French President Emmanuel Macron, even as he gently swiped at some of President Trump's policies, used his visit to Washington this week to strengthen his country's bond with the U.S. -- and in doing so, may have nudged out the British for Trump's affections.
Macron capped his visit with an address Wednesday to a Joint Session of Congress, after a series of meetings and dinners where he and the U.S. president appeared chummy and playful even as they discussed weighty issues like the Iran deal behind closed doors.
Macron was applauded by both Democrats and Republicans as he talked up the relationship between the two countries, praising Congress as a "sanctuary of democracy." He spoke of their common cause against terrorism in the fight for freedom.
"We have encountered constant rendezvous with death because we have this constant attachment to freedom and democracy," he said.
Awkwardly for Trump, Macron called to "make our planet great again" in tackling climate change, calling for a low carbon economy and expressing hope that Trump would re-enter the Paris climate deal.
"There is no planet B," he said, to whoops and cheers by Democrats.
He also continued to argue for the preservation of the Iran nuclear deal, saying: "We should not abandon it without having something substantial and more substantial instead. ... France will not leave the [agreement] because we signed it."
Macron, however, is opening the door to improvements on the deal that Trump may yet consider. And if the two leaders' public appearances this week -- including Trump's first State Dinner, for the French first couple -- is any gauge, Trump and Macron are in a cooperative mode.
Tuesday's appearances were marked by hand-holding, smiles and even the occasional kiss as Trump and Macron teased one another, and vowed to work closely on key foreign policy issues such as Syria (where both the U.K. and France joined America for recent strikes).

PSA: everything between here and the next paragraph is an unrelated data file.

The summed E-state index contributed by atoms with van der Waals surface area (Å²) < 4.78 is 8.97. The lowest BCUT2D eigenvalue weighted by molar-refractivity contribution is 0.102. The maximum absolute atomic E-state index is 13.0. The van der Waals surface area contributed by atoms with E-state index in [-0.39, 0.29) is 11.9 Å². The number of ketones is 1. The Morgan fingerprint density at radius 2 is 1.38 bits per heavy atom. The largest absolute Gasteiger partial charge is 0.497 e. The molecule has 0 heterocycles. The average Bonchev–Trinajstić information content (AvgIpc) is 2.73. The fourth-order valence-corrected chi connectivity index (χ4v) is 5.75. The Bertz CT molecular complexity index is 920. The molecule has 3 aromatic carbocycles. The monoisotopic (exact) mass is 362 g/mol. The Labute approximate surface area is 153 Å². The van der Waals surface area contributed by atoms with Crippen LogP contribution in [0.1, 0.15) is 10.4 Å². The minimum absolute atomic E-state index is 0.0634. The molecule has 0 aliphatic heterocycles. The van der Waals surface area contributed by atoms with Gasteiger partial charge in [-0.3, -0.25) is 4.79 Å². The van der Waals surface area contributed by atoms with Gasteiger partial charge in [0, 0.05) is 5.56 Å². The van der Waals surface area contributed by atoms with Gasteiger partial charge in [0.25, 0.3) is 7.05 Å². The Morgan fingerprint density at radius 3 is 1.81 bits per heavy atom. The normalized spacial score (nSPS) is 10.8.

"We have a very special relationship, in fact I'll get that little piece of dandruff off," Trump said, before brushing the shoulder of Macron -- who later referred to Trump as “cher Donald” (Dear Donald).
Certainly, the days of Republicans calling for French fries to be renamed “Freedom Fries” in response to French uncertainty about the war in Iraq appear to be long gone. This week's visit marks the latest diplomatic push by Macron -- who won Trump’s approval in July by making him the honored guest at the Bastille Day parade in Paris.
Yet as Trump honored his French counterpart on Tuesday, a bust of scowling former British Prime Minister Winston Churchill looked on from the side -- perhaps sharing the attitude of officials at Downing Street likely to be concerned at Trump’s use of the phrase “Special Relationship” to describe the U.S.-French bond rather than the U.S.-U.K. alliance. Macron also used the phrase in his address to Congress, and was met with applause from lawmakers.
“With Macron, he’s very skillfully handled the Trump relationship and has successfully extended the hand of friendship to Trump without reservation,” Nile Gardiner, director of the Margaret Thatcher Center for Freedom at The Heritage Foundation, told Fox News. “It’s a very bold move for a French president and a game changer but it’s paid off for him.”
Ideologically, the two leaders are quite different. Macron is closely aligned with the European Union, which Trump has been battling on the question of not only the Iran deal but steel and aluminum tariffs. Even on Tuesday, Trump criticized the union that Macron has been defending in the face of a nationalist-populist wave sweeping the continent.
In his remarks Wednesday, Macron warned of the dangers of "extreme nationalism," which he described as an illusion and a "temporary remedy to our fears" and urged the embrace of international institutions such as NATO and the United Nations.